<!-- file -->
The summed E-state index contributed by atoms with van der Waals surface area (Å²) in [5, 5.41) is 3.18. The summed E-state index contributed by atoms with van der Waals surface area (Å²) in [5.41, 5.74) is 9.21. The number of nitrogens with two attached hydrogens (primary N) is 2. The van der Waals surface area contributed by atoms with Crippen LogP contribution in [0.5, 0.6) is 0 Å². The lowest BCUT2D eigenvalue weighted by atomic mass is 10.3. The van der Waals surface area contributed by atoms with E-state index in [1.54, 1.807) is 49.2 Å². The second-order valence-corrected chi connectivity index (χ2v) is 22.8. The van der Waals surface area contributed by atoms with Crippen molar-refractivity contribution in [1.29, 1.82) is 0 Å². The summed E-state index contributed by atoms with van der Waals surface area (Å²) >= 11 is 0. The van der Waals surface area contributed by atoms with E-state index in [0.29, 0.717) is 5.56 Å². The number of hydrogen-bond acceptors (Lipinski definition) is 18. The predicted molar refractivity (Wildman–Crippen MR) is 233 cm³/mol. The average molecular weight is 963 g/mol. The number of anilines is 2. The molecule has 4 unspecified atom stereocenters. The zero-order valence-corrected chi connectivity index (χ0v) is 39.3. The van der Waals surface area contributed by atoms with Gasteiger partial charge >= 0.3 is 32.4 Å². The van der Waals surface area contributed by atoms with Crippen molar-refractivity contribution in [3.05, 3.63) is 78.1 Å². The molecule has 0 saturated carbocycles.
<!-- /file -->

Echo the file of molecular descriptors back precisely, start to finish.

The summed E-state index contributed by atoms with van der Waals surface area (Å²) in [5, 5.41) is 3.18. The summed E-state index contributed by atoms with van der Waals surface area (Å²) in [5.41, 5.74) is 9.21. The number of nitrogens with two attached hydrogens (primary N) is 2. The van der Waals surface area contributed by atoms with Crippen LogP contribution in [0.5, 0.6) is 0 Å². The lowest BCUT2D eigenvalue weighted by atomic mass is 10.3. The van der Waals surface area contributed by atoms with E-state index in [1.54, 1.807) is 49.2 Å². The second-order valence-corrected chi connectivity index (χ2v) is 22.8. The van der Waals surface area contributed by atoms with Crippen molar-refractivity contribution in [1.29, 1.82) is 0 Å². The summed E-state index contributed by atoms with van der Waals surface area (Å²) >= 11 is 0. The van der Waals surface area contributed by atoms with E-state index in [0.29, 0.717) is 5.56 Å². The number of hydrogen-bond acceptors (Lipinski definition) is 18. The predicted molar refractivity (Wildman–Crippen MR) is 233 cm³/mol. The average molecular weight is 963 g/mol. The number of anilines is 2. The molecule has 4 unspecified atom stereocenters. The zero-order valence-corrected chi connectivity index (χ0v) is 39.3. The van der Waals surface area contributed by atoms with Gasteiger partial charge >= 0.3 is 32.4 Å². The van der Waals surface area contributed by atoms with Crippen molar-refractivity contribution in [3.05, 3.63) is 78.1 Å². The molecule has 0 saturated carbocycles.